The whole truth will have to wait until a genuine people’s revolution (hopefully a peaceful one) establishes a truly democratic government and a People’s Court to expose the complete historical truth and pursue the multitude of particular crimes to mete out justice with finality.

Monday, December 6, 2010

P6.5-B ghost surplus

The elections of 2010 brought out one of the most unique transitions in the annals of Philippine local government history. The old regime in Quezon City (QC) turned over its reins to its anointed mayor, vice-mayor, and team of officials. Whereas in the past, the new, incoming local government, especially if from the opposition, usually discovered “ghost projects” stemming from the looting of local government coffers left behind by the past administration, such was not the case in QC — or so it seemed.

That should have been very good news to everyone concerned. Many, in fact, expected him to have a splendid time fulfilling his campaign promises, especially since his predecessor was said to have left a budget surplus of P6.6 billion!

But poor little new mayor of QC: He suddenly realized that he won’t have a chance to be such a spectacular mayor after all. With his city’s coffers actually running empty, how on earth can he deliver on all his campaign promises? How could this have happened when QC is RP’s richest city, with a budget well over P9.5 billion that surpasses even that of Makati? And if there had been that surplus kept intact, where did it go?

Much to his consternation, the new mayor found that he was not going to have that claimed P6.5-billion inherited from his predecessor after all. Worse, he could not even talk about it nor explain to the public why he can’t do anything at all because the previous mayor is his mentor and his vice-mayor is the previous mayor’s daughter. He knows that he’d commit political suicide when he comes out with this in the open.

The significance of this revelation about the ghost QC budget surplus is far greater than the importance of the city itself, which neither has the business significance of Makati nor the political significance of Manila. It lies in the fact that the previous mayor of Quezon City represents a far greater political culture and clout than just local city politics because that previous mayor is now the Speaker of the House; and among the wards he trained and employed in his city administration is now Executive secretary in Malacañang.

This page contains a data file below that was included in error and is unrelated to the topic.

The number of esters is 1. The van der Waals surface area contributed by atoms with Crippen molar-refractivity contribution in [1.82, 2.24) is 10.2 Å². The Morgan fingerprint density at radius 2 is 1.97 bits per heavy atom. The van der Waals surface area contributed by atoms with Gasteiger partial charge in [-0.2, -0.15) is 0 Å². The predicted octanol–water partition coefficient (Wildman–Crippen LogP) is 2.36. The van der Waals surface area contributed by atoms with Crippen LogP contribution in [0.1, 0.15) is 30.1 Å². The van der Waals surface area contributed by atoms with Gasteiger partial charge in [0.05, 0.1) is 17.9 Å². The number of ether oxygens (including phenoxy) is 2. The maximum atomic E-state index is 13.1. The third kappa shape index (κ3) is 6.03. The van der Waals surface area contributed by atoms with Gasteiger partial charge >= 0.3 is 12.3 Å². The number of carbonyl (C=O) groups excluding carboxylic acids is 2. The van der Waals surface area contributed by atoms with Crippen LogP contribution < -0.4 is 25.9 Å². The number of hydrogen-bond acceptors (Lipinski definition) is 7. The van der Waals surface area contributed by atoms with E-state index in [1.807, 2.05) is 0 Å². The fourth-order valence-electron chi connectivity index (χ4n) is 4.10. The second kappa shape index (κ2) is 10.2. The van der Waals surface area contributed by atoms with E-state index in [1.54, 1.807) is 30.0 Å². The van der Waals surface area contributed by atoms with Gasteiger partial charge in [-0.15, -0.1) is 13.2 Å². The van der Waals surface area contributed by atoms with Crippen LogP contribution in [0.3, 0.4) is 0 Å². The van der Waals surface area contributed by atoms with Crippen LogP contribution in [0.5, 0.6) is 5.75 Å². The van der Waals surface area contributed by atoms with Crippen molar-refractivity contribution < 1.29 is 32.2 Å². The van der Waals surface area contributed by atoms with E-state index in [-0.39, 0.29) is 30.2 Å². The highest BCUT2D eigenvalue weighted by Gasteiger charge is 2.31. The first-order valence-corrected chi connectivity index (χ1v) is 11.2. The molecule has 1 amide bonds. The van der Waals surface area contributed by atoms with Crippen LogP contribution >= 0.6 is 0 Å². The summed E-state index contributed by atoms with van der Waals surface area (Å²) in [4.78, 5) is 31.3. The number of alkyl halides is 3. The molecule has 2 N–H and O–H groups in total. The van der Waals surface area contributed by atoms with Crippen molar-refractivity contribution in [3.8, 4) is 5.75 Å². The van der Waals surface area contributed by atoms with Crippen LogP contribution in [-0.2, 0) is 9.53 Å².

Lurking in the shadows of this chief factotum of the Chief Executive is a coterie of Rasputins of the former QC mayor, such as the one whom more than a decade ago served the most unpopular Chief Executive then (beaten only by Gloria Arroyo), Fidel Ramos.

This coterie of Rasputins include the draftsman turned public housing developer nurtured by the former mayor when he was head of the premier public pension organization of the country. This housing estate developer dummy figured in the recent urban settlers demolition and relocation project in QC, which was reportedly due to the failure of this housing developer’s relocation site preparations that was 80 percent short of his promised delivery.

But since he’s a relative of the ward of the former mayor who is now Secretary No.1 of you-know-who, there has been no sanction for this failure. The National Housing Authority has been left to hold the bag. But this latest failure of this team of the former QC mayor is no longer new as it has been the greatest sandal of the city in the past 10 years — so much so that despite its almost P10-billion annual budget, Quezon City remains the largest squatter city in the country.

How is it that a grandly ballyhooed P6.6-billion surplus, supposedly accumulated by the previous mayor over nearly a decade of “superb” management, turned out to be a complete hoax and nobody was the wiser all that time?

This speaks of the link between media ownership and politicians in the country, as the mayor in question owns (or used to own) one of the mainstream newspapers and commands serious leverage in the community of journalists and journalism. That newspaper, founded by the former mayor’s late wife, was used to propel the Yellow movement, as well as the former mayor, into power. That newspaper gave this former QC mayor starring role in the Yellow movement that has dominated Philippine politics for two decades and a half and running. The Yellows’ gratitude is such that they named a street and an LRT station after his deceased wife.

This coterie of shadowy figures is now the real powerhouse in the present government. They have their tentacles not only in the House but all the way inside Malacañang as well as in Quezon City Hall itself. Moreover, they continue to control the quiet real estate scams that transfer QC properties to private titles.

The former QC mayor, meanwhile, assumes a greater political role today as the “Bridge Over Troubled Waters,” i.e. the channel between Gloria Arroyo and Aquino III, as he ensures the smooth continuity of policies between the two, such as the Conditional Cash Transfer and Public-Private Partnership projects (previously known as BOTs), the unbroken protection of the oligarchs in the privatized public utilities, namely, the National Grid Corp. of the Philippines, Meralco, Manila Water, Maynilad, Energy Development Corp., AboitizPower, ad nausea.

Will the ghosts of Christmas ever really come to save the Philippines?

Friday, December 3, 2010

Abetting treason and corruption